Quotas for women in parliament could 'effect real change', authors say

Authors including Kate Mosse tell the Edinburgh book festival that quotas could address 'dire' gender balance in Westminster

Quotas should be introduced to increase the numbers of women in parliament and public life to address the "dire" gender balance in Westminster, authors have told the Edinburgh international book festival.

Kamila Shamsie, the novelist, and Kate Mosse, the author and founder of the Women's Prize for Fiction, argued that quotas for women in parliament, though according to Mosse "a blunt tool", could "effect real change".

Mosse, author of novels including Labyrinth and Citadel, founded the former Orange prize for fiction in 1996 – an award that, though firmly established on the literary scene, still provokes debate since only novels by women are eligible.

"We all know there is no perfect system so it's about what might make a change that would be beneficial," she said.

"If you have quotas for women on boards, parliament and so on it takes away that burden for each individual woman to be 'everywoman' – to be every single thing that any woman would want represented.

"If there is a quota … there is no debate. Women can be there as themselves. Quotas would effect change. If we were living in a golden age for political representation and tolerance for all faiths … then we might say things were working pretty well. But we are living in the opposite, so it seems to me therefore that you try and act rather than sitting on your hands."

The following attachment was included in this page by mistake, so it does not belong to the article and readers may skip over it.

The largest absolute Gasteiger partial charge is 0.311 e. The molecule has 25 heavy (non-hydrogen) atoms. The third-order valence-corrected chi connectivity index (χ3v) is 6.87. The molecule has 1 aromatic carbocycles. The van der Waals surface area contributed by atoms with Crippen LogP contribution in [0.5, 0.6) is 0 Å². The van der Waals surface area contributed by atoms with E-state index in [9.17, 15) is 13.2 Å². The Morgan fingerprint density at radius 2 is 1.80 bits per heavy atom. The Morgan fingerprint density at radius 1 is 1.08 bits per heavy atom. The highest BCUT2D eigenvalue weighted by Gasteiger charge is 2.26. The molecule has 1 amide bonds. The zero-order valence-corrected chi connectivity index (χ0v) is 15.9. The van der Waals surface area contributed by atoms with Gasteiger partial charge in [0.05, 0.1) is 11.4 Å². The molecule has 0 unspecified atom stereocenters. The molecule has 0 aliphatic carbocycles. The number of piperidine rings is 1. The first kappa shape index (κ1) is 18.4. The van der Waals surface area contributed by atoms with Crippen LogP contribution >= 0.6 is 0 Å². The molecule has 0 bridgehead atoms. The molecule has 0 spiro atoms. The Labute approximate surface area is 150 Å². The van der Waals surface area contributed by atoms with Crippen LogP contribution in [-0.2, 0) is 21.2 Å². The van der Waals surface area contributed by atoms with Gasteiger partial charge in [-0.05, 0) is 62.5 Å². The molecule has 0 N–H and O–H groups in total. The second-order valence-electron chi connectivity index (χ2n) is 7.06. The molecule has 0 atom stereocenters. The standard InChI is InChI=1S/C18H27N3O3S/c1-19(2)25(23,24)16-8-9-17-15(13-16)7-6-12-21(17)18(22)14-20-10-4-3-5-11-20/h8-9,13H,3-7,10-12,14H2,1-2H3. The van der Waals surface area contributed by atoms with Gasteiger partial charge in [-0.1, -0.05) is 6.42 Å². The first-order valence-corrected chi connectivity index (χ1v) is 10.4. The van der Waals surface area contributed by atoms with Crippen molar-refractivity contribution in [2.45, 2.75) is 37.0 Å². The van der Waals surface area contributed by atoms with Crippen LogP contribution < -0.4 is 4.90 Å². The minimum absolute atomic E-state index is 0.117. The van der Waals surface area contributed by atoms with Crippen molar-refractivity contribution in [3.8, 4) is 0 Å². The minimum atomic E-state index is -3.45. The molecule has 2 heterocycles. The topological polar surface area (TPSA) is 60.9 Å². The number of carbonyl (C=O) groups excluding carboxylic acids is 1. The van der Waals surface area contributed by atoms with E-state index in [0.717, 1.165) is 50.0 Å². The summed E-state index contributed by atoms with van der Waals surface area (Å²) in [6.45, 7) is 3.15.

Shamsie said that the gender balance in Westminster, where 22% of MPs are women, was "dire right now. And the nearer you get to the top the worse it gets." Holyrood, with its 35% of female MSPs, was doing better – but should aim for 50%, she said.

The writers were speaking in a debate with writer Lisa Appignanesi, co-editor of the volume of essays 50 Shades of Feminism – devised as a result of "a long moan", according to Appignanesi.

Shamsie, who grew up in Pakistan and is one of Granta magazine's "best of young British novelists", cited the quota for women in Pakistan's parliament as a positive example. "It has made such a world of difference to have women in parliament [in Pakistan]. Why are we not having that conversation as well?"

She also warned that violence against women in Pakistan or Egypt should not be framed as anything other than simply misogynist.

"When in Egypt there were women being attacked around Tahrir Square conversations started about Islam. And I wanted to say: 'Where in the world are women not attacked?' Show me the country where women don't suffer sexual harassment. Show me the country where there is no rape. The women in Egypt begin to ask, 'Why are you making this about Egypt – I am Egyptian. Why are you making this about Islam? I am Muslim.'"

According to research conducted by the Guardian Datablog in 2012, Britain ranked 53rd in the world for its parliamentary representation of women. As a region, the Nordic countries led the way internationally with an average of 42% of women in parliament. Rwanda, which operates a quota system, was the only parliament with a majority of women in its lower house – 45 out of 80 seats were taken by women.

A report published by the United Nations in 2012 found that out of the 59 countries that held elections in 2011, 17 of them had quotas. In those countries, women gained 27% of parliamentary seats compared to 16% in those without.

Contributor

Charlotte Higgins, chief arts writer

The GuardianTramp

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